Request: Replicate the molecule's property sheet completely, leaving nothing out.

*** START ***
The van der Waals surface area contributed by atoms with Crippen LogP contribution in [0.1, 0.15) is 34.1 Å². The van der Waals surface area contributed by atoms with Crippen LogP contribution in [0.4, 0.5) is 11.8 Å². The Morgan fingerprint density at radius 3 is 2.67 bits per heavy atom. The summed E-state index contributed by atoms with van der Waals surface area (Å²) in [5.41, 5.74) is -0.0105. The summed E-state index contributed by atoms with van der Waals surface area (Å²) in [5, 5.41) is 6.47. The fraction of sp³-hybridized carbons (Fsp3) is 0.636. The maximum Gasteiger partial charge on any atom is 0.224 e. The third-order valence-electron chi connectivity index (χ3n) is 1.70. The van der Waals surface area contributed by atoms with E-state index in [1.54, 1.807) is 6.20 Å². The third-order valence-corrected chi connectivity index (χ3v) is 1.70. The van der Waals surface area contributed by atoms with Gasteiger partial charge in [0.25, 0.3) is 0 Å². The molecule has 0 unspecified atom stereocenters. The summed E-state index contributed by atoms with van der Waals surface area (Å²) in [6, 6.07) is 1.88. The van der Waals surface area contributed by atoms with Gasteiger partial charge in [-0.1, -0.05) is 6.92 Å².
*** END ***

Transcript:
The van der Waals surface area contributed by atoms with Crippen LogP contribution in [0.1, 0.15) is 34.1 Å². The van der Waals surface area contributed by atoms with Crippen LogP contribution in [0.4, 0.5) is 11.8 Å². The Morgan fingerprint density at radius 3 is 2.67 bits per heavy atom. The summed E-state index contributed by atoms with van der Waals surface area (Å²) in [5.41, 5.74) is -0.0105. The summed E-state index contributed by atoms with van der Waals surface area (Å²) in [5, 5.41) is 6.47. The fraction of sp³-hybridized carbons (Fsp3) is 0.636. The maximum Gasteiger partial charge on any atom is 0.224 e. The third-order valence-electron chi connectivity index (χ3n) is 1.70. The van der Waals surface area contributed by atoms with E-state index in [1.54, 1.807) is 6.20 Å². The third-order valence-corrected chi connectivity index (χ3v) is 1.70. The van der Waals surface area contributed by atoms with Gasteiger partial charge in [0.25, 0.3) is 0 Å². The molecule has 0 unspecified atom stereocenters. The summed E-state index contributed by atoms with van der Waals surface area (Å²) in [6, 6.07) is 1.88. The van der Waals surface area contributed by atoms with Gasteiger partial charge in [-0.1, -0.05) is 6.92 Å².